Tag: Chris Owings

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And That Happened: Sunday’s scores and highlights


Blue Jays 2, Yankees 0: A pretty darn big sweep here, both in terms of what it means in the standings and what it means for, I dunno, the optics of it all. Three straight games from the team you’re chasing is a big deal, and now the Jays are only a game and a half back of the Yankees. But doing so in three straight low-scoring games in which the Yankees scored only one run is kind of crazy. We’ve gotten used to the Blue Jays bashing the hell out of people. Seeing them hold New York down like this is another thing altogether. That’s eight straight wins overall for Toronto. Look out American League.

Diamondbacks 4, Reds 3: Chris Owings had a walkoff single in the tenth, but the Reds tried to turn this into a Merkle’s Boner game by claiming that the runners didn’t properly advance and finish the play before going to celebrate the win. That didn’t end up washing — Owings and the runner who scored ran out their end of the play — but the discussion about it certainly made the end of things weird. Also, it gives us all the chance to say “boner,” and that’s always good.



Angels 5, Orioles 4: David Murphy drove in four, including a walkoff single in the 11th inning. Buck Showalter walked both Mike Trout and Albert Pujols with two out to get to Murphy before his game-winning hit, willingly putting a runner on third base to do it. Which ain’t exactly the best strategy I’ve ever seen, but even Buck Showalter is allowed to have a bad day, right? After the game Showalter said “I was just trying to give us the best chance to win.” I get that I guess, but pitching to anyone with the bases loaded seems more dicey to me than trying to retire even really good hitters with a runner on second. Also, someone watch the video of Murphy’s hit and explain to me why the outfield was playing so damn shallow. Anything on the ground scores a runner from third. With two outs, don’t you play straight up? And if you’re playing straight up, doesn’t the left fielder catch that fly from Murphy? Just weird.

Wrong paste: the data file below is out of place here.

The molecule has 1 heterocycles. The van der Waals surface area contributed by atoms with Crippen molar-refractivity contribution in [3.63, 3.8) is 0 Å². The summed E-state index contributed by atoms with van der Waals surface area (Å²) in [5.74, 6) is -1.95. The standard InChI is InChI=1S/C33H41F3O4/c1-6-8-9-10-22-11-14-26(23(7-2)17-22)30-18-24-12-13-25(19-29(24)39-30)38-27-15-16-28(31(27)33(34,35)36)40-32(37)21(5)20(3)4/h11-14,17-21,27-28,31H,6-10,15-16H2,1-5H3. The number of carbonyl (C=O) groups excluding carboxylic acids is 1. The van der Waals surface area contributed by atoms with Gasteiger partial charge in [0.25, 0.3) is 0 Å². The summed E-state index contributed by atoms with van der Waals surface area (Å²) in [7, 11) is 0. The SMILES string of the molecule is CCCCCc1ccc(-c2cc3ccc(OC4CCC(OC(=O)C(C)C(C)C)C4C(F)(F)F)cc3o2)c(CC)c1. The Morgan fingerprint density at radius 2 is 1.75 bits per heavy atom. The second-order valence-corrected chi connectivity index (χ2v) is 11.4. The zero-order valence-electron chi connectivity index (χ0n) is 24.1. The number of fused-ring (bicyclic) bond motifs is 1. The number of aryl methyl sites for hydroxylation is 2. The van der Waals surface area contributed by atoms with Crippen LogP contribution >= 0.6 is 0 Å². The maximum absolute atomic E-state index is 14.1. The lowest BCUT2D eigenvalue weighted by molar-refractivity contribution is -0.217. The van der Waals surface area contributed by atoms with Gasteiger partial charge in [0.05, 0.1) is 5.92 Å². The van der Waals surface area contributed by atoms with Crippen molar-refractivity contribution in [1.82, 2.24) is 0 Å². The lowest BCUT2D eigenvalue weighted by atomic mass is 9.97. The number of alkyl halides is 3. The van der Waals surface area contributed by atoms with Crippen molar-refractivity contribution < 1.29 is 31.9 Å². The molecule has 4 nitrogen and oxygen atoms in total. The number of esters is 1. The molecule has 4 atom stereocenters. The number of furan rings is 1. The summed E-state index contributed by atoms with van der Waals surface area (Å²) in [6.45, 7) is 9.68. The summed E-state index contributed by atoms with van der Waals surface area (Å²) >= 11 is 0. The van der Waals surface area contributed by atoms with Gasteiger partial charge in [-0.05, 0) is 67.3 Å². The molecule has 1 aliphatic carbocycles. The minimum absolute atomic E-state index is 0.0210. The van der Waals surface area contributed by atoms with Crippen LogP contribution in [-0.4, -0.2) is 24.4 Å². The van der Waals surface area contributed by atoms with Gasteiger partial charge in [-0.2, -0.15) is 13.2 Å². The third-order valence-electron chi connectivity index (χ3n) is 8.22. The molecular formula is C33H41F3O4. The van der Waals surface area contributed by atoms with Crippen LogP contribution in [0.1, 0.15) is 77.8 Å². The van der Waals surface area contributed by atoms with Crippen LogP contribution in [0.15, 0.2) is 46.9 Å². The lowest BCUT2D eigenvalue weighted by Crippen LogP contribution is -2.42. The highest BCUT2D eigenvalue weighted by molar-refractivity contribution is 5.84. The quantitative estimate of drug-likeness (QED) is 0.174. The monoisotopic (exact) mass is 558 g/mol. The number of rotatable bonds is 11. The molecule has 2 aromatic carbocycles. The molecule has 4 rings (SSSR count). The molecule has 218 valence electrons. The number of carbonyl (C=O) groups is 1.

Rays 4, Mets 3: Richie Shaffer hit a tie-breaking homer in the seventh inning off of Bartolo Colon. After the game he talked about how it was a big deal for him because his dad is from Cleveland and is a big Cleveland Indians fans and used to like watching Bartolo Colon. If you need me I’ll be in the next room crying all day after realizing just how damn old I am that major league ballplayers talk about how their DADS used to watch old timers who broke into the big leagues two years after I graduated from college and got married.

Red Sox 7, Tigers 2: Jackie Bradley Jr., who has been a non-factor on offense in the majors, homered, tripled and drove in five. Henry Owens got his first big league win. Go Junior Red Sox.